University of Buffalo study: Pop-culture news helped destigmatize out-of-wedlock childbirth

1 Nov

The increased rate of poverty has profound implications if this society believes that ALL children have the right to a good basic education. Moi blogs about education issues so the reader could be perplexed sometimes because moi often writes about other things like nutrition, families, and personal responsibility issues. Why? The reader might ask? Because children will have the most success in school if they are ready to learn. Ready to learn includes proper nutrition for a healthy body and the optimum situation for children is a healthy family. Many of societies’ problems would be lessened if the goal was a healthy child in a healthy family. There is a lot of economic stress in the country now because of unemployment and underemployment. Children feel the stress of their parents and they worry about how stable their family and living situation is.

Science Daily reported Single mothers much more likely to live in poverty than single fathers, study finds:

Single mothers earn significantly less than single fathers, and they’re penalized for each additional child they have even though the income of single fathers remains the same or increases with each added child in their family. Men also make more for every additional year they invest in education, further widening the gender gap, reports a University of Illinois study.
“Single mothers earn about two-thirds of what single fathers earn. Even when we control for such variables as occupation, numbers of hours worked, education, and social capital, the income gap does not decrease by much. Single mothers are far more likely to live in poverty than single fathers, and they do not catch up over time,” said Karen Kramer, a U of I assistant professor of family studies.

In 2012, 28 percent of all U.S. children lived with one parent. Of that number, 4.24 million single mothers lived below the poverty line compared to 404,000 single fathers, she noted.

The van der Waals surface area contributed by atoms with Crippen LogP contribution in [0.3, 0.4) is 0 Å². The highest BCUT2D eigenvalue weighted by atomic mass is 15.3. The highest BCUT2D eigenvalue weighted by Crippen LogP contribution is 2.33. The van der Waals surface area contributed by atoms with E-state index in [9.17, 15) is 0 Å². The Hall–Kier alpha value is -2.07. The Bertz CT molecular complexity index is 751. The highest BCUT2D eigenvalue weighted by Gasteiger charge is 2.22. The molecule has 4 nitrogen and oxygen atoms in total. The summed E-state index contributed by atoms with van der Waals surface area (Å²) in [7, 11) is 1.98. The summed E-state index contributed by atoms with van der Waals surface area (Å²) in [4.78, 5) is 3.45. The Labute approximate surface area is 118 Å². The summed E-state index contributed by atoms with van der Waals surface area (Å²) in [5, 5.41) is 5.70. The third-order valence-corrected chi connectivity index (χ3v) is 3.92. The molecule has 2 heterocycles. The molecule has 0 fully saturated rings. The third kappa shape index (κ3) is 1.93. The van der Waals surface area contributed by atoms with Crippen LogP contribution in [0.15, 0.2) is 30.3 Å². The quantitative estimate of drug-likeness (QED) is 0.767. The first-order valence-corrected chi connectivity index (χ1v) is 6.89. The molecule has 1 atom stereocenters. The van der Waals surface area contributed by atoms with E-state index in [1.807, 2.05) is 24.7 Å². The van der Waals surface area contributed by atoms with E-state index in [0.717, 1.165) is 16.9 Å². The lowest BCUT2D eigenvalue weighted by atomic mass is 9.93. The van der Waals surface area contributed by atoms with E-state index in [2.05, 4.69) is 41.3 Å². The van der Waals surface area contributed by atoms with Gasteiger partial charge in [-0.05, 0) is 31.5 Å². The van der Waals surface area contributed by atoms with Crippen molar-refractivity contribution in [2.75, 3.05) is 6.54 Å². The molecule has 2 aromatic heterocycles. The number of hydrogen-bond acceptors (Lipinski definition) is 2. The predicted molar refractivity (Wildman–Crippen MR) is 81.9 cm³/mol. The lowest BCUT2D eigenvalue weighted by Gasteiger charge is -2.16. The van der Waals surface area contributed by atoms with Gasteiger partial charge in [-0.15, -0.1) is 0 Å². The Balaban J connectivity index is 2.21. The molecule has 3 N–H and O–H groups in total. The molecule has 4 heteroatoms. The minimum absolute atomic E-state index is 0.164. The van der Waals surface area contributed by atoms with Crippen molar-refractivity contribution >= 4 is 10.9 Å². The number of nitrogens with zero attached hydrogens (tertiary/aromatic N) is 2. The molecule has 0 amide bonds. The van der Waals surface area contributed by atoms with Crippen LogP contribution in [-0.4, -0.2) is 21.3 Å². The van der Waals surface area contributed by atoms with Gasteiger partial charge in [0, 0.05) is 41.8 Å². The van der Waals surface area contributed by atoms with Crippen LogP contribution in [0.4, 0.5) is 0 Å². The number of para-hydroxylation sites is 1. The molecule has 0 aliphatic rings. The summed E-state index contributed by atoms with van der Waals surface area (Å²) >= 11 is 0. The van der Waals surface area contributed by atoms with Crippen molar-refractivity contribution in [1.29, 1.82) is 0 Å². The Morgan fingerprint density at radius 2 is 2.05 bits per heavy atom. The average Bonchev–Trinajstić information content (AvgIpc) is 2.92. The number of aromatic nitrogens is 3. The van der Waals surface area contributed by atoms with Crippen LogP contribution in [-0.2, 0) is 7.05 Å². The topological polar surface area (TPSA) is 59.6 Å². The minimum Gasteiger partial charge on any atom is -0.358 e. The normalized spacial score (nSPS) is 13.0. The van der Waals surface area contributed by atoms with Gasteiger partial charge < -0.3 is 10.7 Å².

The single most important factor that allows single-parent families to get out of poverty is working full-time, she said. “A 2011 study shows that in single-parent families below the poverty line at the end, only 15.1 percent were employed full-time year-round.”

Previous studies show that 39 percent of working single mothers report receiving unearned income, assumed to be child support. That means fathers are contributing only 28 percent of child-rearing costs in single-mother households, she said.
The pathway into single-parent households differs by gender, she said. “Single fathers are more likely to become single parents as the result of a divorce; single mothers are more likely never to have been married,” she explained.

“Divorced single parents tend to be better off financially and are more educated than their never-married counterparts. The most common living arrangement for children after a divorce is for mothers to have custody. Single fathers with custody are more likely to have a cohabiting partner than single mothers, and that partner is probably at least sharing household tasks. Single mothers are more likely to be doing everything on their own,” she said.

Often single mothers have both the stress of raising children alone and crippling financial stress, she added….. http://www.sciencedaily.com/releases/2015/08/150831163743.htm

Citation:

Single mothers much more likely to live in poverty than single fathers, study finds

Date: August 31, 2015

Source: University of Illinois College of Agricultural, Consumer and Environmental Sciences

Summary:

Single mothers earn significantly less than single fathers, and they are penalized for each additional child they have even though the income of single fathers remains the same or increases with each added child in their family. Men also make more for every additional year they invest in education, further widening the gender gap, reports a new study.

A University of Buffalo study concluded pop culture influenced the decision toward single parenthood.

Science Daily reported in Pop-culture news helped destigmatize out-of-wedlock childbirth: